Videomaker – Learn video production and editing, camera reviews › Forums › Technique › Miscellaneous Techniques › complete newbie needs advice… i know… i know…. newbies
- This topic has 3 replies, 1 voice, and was last updated 12 years, 8 months ago by Anonymous.
- June 7, 2007 at 2:16 PM #37021AnonymousInactive
hey guys — so i’m a musician who is going to do a DVD of a studio recording session. this will be all original stuff in a documentary style, made for the purpose of getting work in my local market… i’ll be sending them out to many folks and generally leaving them in select locations for free to have maximum effect.
i will most likely be using a professional editor to produce the final cut (an aquaintance from a previous advertising day job), so to speak, but i’m wondering about advice for the shoot. Can i get by using, say, a film student at a university to shoot? or do i need to hire someone to get a professional quality look and feel? i was planning on renting 2 cameras for angles and using an older Sony DV cam for yet another possibility. is that feasible to ‘mix’ shots from 2 different chipsets and lenses basically? or would that take too much time from the editing/editor to make a seamless look?
any other general videography advice on this particular setup? inside, natural lighting, don’t necessarily want to pay for lighting rental or professional videography. can i do it and come out with a decent documentary style product worthy of distribution (not sale, but for PR), knowing that in the end, the performance and sound is the focal point?
thanks for any advice. this is not a challenge to flame the newbie! 🙂
- June 7, 2007 at 2:56 PM #164185AnonymousInactive
God bless newbies!!
But you sound more like a person wanting video shot and not a newbie wanting to do the shooting. X-D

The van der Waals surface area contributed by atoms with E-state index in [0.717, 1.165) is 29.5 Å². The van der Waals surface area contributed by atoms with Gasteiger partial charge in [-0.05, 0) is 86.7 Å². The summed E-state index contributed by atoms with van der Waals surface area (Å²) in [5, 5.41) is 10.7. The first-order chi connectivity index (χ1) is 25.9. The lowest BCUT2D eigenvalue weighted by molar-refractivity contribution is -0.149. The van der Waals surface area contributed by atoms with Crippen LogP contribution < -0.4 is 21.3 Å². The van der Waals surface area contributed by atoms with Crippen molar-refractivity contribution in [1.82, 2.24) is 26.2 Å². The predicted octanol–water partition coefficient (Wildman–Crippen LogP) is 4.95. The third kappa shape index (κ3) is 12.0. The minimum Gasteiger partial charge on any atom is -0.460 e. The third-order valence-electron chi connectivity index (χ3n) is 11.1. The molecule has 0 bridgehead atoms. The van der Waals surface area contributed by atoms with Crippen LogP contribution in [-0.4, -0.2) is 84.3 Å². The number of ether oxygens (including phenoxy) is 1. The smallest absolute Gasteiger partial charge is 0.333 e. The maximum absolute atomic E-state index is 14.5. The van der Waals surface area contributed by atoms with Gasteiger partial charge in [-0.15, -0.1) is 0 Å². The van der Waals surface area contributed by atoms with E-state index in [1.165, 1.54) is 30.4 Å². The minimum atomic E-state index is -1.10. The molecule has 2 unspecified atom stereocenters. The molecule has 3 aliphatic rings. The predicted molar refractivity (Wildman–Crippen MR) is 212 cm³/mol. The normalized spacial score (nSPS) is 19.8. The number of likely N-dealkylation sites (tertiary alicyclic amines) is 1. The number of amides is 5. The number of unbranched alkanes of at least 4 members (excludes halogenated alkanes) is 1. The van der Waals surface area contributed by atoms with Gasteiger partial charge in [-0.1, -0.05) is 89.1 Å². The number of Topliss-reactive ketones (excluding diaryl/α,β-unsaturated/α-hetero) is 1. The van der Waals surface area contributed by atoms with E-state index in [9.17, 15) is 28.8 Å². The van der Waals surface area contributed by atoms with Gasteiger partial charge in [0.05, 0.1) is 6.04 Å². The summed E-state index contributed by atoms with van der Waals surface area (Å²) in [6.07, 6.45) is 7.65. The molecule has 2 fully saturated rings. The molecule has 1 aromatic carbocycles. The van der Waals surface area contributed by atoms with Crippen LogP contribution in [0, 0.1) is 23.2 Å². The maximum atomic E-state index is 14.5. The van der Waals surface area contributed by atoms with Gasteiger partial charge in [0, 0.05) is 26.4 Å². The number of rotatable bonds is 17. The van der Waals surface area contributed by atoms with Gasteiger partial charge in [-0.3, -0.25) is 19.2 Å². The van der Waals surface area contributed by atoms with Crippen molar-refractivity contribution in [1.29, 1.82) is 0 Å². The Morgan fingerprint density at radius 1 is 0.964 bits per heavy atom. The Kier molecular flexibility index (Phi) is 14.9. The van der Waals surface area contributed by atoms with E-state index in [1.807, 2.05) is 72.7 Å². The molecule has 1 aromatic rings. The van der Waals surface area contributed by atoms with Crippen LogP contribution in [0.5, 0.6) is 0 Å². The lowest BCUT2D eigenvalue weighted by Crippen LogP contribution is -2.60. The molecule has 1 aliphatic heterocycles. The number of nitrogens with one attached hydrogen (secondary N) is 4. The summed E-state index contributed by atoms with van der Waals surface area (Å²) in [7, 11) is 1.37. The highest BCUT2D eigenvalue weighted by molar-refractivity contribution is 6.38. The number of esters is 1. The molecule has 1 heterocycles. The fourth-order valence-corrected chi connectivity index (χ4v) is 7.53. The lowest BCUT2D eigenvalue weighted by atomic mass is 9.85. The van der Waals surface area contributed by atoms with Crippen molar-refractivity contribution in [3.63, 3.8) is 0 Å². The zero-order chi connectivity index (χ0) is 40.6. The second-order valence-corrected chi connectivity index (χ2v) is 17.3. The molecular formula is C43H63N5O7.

Lighting can make or break your production so please keep that in mind.
Even natural lighting has to be thought out to get the best images.
Many people have used two different types of cameras in production but you’ll never know it with good editing and good lighting.
Your idea about using a film student is not bad because they will/should have some basic skills that will only work in your favor.
If you are going to have someone else shoot your video just look at some of their work first and communicate what you want/need up front. That will save much time and money in the long run.
Oh, did I tell you that lighting is important? 8)
- June 7, 2007 at 4:39 PM #164186AnonymousGuest
General rule of thumb with matching shots from two cameras is to keep the cameras the same make and model. That should give you the best results. Make sure you white balance the cameras (something you’re film student or pro will now about) and you do that after you have set up your lighting. Lighting… remember that word. But, also don’t forget audio. Which might be your expertise, I’d imagine. Also remember to drink your Ovaltine.
- June 8, 2007 at 10:07 AM #164187AnonymousInactive
as always with a learning curve not in my field, and after talking to friends and aquaintances who know a little more, i think i will get some help in the videography phase. maybe try to do some kind of trade for expertise. i want this to be a more film-like production with a little sophistication, and absolutely have nothing in common with the horrible ‘instructional videos’ that most musicians make.
thanks for the tips. i think you gave me just enough to push me in the direction of getting more help… from guys like you!!
thanks again. great forum/community.
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